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Medieval graveyard uncovered in Aberdeen

A chance discovery during recent utility works in Aberdeen city centre has led archaeologists to the highly significant find of a long-lost medieval friary.

Medieval graveyard uncovered in Aberdeen
The remains are painstakingly unearthed in the quadrangle. 
They date from the 13th century [Credit: Hemedia]
30 skeletons have been uncovered in the Schoolhill area in what is believed to be the burial ground of a thirteenth-century Blackfriar (or Dominican) friary and church.

The remains of a wall, possibly the east wall of Blackfriars church, have also been uncovered.

Contractors first discovered the historic remains at the beginning of July as they carried out utility works associated with a new boiler plant at Robert Gordon University’s Schoolhill administration building.

Medieval graveyard uncovered in Aberdeen
The skeletons have been removed for further study and works continued 
[Credit: The Press and Journal]
As it is well-known that the Blackfriars had occupied the area, Cameron Archaeology Ltd were employed by contractors to monitor all soil stripping with Aberdeenshire Council archaeologists providing support.

Aberdeenshire Council’s Archaeology Service protects, manages and promotes the surrounding historic environment and also provides these services for Aberdeen City Council, Moray Council and Angus Council.

Alison Cameron of Cameron Archaeology Ltd said: “It is very exciting to find the first intact burials from the Blackfriars house, we knew that they had occupied this site but we did not know the exact location of the church and graveyard.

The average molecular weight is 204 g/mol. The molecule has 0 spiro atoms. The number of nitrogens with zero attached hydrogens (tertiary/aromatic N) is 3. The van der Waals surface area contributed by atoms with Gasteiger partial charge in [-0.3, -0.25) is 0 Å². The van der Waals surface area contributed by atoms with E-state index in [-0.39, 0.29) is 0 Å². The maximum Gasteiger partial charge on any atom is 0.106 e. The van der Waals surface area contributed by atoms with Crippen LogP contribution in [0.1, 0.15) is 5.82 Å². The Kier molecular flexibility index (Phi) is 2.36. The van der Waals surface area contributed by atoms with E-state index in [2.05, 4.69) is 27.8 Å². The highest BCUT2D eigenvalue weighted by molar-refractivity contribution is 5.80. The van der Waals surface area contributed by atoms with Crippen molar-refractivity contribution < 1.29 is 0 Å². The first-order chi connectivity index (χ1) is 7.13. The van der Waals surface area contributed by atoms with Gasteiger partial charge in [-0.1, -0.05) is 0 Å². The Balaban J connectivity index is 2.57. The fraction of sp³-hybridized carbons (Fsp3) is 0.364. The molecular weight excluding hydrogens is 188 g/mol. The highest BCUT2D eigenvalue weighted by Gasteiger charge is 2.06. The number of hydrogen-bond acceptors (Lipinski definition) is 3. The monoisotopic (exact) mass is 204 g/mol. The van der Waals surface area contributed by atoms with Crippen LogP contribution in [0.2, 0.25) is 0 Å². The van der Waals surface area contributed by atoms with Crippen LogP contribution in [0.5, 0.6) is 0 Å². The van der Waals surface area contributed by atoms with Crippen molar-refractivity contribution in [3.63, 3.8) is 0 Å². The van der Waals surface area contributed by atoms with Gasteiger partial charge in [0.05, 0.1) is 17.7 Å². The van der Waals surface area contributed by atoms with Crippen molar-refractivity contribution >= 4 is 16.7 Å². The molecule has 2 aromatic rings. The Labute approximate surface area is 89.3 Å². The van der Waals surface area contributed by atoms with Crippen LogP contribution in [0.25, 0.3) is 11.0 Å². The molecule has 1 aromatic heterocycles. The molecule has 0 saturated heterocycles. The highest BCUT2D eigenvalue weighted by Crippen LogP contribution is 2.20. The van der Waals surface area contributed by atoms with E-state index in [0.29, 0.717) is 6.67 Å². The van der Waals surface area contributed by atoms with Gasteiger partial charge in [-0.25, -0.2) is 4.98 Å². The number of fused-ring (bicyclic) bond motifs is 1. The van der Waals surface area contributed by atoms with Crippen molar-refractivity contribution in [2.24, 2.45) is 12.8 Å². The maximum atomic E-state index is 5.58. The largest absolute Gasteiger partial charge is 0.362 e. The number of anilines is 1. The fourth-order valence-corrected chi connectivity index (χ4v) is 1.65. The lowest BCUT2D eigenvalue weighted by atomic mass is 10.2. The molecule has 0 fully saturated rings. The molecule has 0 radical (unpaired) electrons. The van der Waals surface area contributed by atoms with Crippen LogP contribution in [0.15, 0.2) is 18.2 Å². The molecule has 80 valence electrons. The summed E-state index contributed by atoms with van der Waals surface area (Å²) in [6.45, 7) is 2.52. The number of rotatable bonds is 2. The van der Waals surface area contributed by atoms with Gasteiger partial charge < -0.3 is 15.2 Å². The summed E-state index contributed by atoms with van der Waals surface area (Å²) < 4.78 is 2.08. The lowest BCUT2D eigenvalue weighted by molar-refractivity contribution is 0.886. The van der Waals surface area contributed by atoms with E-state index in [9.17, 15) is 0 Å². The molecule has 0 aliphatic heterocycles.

Medieval graveyard uncovered in Aberdeen
The skeletons were discovered during cabling works just outside the Art Gallery 
[Credit: The Press and Journal]
“Finding a skeleton 40 centimetres below the pavement in front of the Art Gallery was a surprise but this find will allow us to discover much more about this area of the city during the medieval period.”

Aberdeenshire Council archaeologist, Bruce Mann, said: “In the city centre there is always the possibility of something of interest being found when someone digs into the ground, which is why we advise on these types of works.

“The bones are generally well preserved and will now be sent for further study to determine the age of the individuals at death, their stature and any diseases from which they suffered, as well as possible causes of death.”

Medieval graveyard uncovered in Aberdeen
Workers at the site carefully digging out the skeletons 
[Credit: The Press and Journal]
The first skeleton was found below the pavement area in front of Aberdeen Art Gallery with the remainder discovered in trenches between the gallery and RGU’s Administration building and within the quadrangle between RGU and Robert Gordon’s College.

A Blackfriar, or Dominican, house was founded between 1230 and 1249 by Alexander II, who is said to have bestowed on it his palace and garden situated between Schoolhill, Blackfriars Street, Woolmanhill, St Andrews Street and Harriet Street.

Both the friary and church were destroyed during the Protestant Reformation in the mid-sixteenth century.

Medieval graveyard uncovered in Aberdeen
The find has been described as potentially major 
[Credit: The Press and Journal]
Excavations at the site in 1833 revealed a south-facing building belonging to the friary as well as a stone-built grave containing three skeletons.

The graveyard to the east of the church discovered this month is likely occupied by deceased members of Aberdeen families would could afford the costs of these burials.

The remains have now been lifted and work has continued onsite with cabling laid and the trenches mostly backfilled.

Medieval graveyard uncovered in Aberdeen
It is believed there may be 25 bodies buried on the site 
[Credit: The Press and Journal]
The remains show that men, women and children were buried in the graveyard, including a very young baby, possibly a newborn buried in the upper fill of an adult grave.

Radiocarbon dating will be carried out to establish when the burials took place and once investigations are complete, the bones will be reburied in the nearest consecrated ground to where they were originally buried.

A small assemblage of building materials and pottery will also be studied by specialists to reveal more about the site.

Source: Aberdeenshire Council [July 28, 2015]
TANN

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